Finally, Grego said Aphria’s product was low quality and infested with bugs and mold.

Aphria charged that Grego’s and Quintessential Capital Management’s claims were “manipulation” and “false.”

The company’s projected annual production for 2019 is 255,000 kilograms.

Though it did announce that it was creating a special committee to review one of its recent Latin America acquisitions, which was at the center of the short-seller’s report.

And a private equity investor affiliated with Aphria refuted Grego’s accusations.

Shares have clawed their way back from the new 52-week lows they set at $3.75 this week. But they exited the week in the red.

Short sellers have been targeting the cannabis sector in recent months. In the second quarter, short interest in the sector surged 44%, going after big names like Canopy Growth Corp. (NYSE: CGC) and Tilray (Nasdaq: TLRY).

I’ve always viewed Aphria as a wholesaler. It’s not a premium producer like Canopy. In the past, the analogy I’ve used is that Canopy is top-shelf alcohol, like Ketel One or Grey Goose. Aphria is rail booze, like Svedka.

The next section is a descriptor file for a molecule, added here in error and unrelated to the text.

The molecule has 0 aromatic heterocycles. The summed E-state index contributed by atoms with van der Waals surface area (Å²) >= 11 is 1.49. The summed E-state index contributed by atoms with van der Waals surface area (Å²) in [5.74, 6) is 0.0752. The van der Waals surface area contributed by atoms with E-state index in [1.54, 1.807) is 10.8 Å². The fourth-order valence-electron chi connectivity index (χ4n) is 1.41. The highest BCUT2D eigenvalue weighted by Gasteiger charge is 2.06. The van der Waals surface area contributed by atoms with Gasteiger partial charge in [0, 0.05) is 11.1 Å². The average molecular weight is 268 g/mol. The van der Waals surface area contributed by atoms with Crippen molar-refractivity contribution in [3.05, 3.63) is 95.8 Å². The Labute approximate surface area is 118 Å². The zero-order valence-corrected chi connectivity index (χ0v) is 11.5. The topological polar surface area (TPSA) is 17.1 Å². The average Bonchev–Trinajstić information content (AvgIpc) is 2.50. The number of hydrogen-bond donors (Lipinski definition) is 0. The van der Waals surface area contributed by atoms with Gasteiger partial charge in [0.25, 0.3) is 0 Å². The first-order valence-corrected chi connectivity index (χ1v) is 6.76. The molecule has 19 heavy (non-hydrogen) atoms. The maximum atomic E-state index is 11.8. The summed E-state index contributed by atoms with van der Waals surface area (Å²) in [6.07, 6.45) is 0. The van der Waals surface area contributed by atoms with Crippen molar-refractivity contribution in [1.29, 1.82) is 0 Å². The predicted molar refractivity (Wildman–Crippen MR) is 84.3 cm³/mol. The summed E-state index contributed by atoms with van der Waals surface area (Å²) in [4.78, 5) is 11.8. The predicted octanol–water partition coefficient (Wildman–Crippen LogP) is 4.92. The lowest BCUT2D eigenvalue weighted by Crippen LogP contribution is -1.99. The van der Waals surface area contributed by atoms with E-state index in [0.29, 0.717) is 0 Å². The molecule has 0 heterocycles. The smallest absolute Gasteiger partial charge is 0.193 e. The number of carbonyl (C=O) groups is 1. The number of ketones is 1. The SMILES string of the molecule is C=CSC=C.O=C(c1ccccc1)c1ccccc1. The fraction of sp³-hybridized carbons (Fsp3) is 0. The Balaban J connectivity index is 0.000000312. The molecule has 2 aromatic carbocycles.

With shares around $5, Aphria looks more and more like a bargain. Revenue is expected to jump more than 350% over the next two quarters – and more than 615% in 2019. I expect some volatility over the next several seasons as the tug of war plays out, though.

Top Cannabis Short Interest:

  • Tilray (Nasdaq: TLRY): 36.2%
  • Pyxus International (NYSE: PYX): 35.3%
  • Cronos Group (Nasdaq: CRON): 17.1%
  • Zynerba Pharmaceuticals (Nasdaq: ZYNE): 15.8%
  • Aurora Cannabis (NYSE: ACB): 9.4%
  • Canopy Growth Corp. (NYSE: CGC): 9.1%

Smoke ‘Em If You Got ‘Em!

For years we were told that Big Tobacco was going to swoop into the cannabis space and gobble up companies.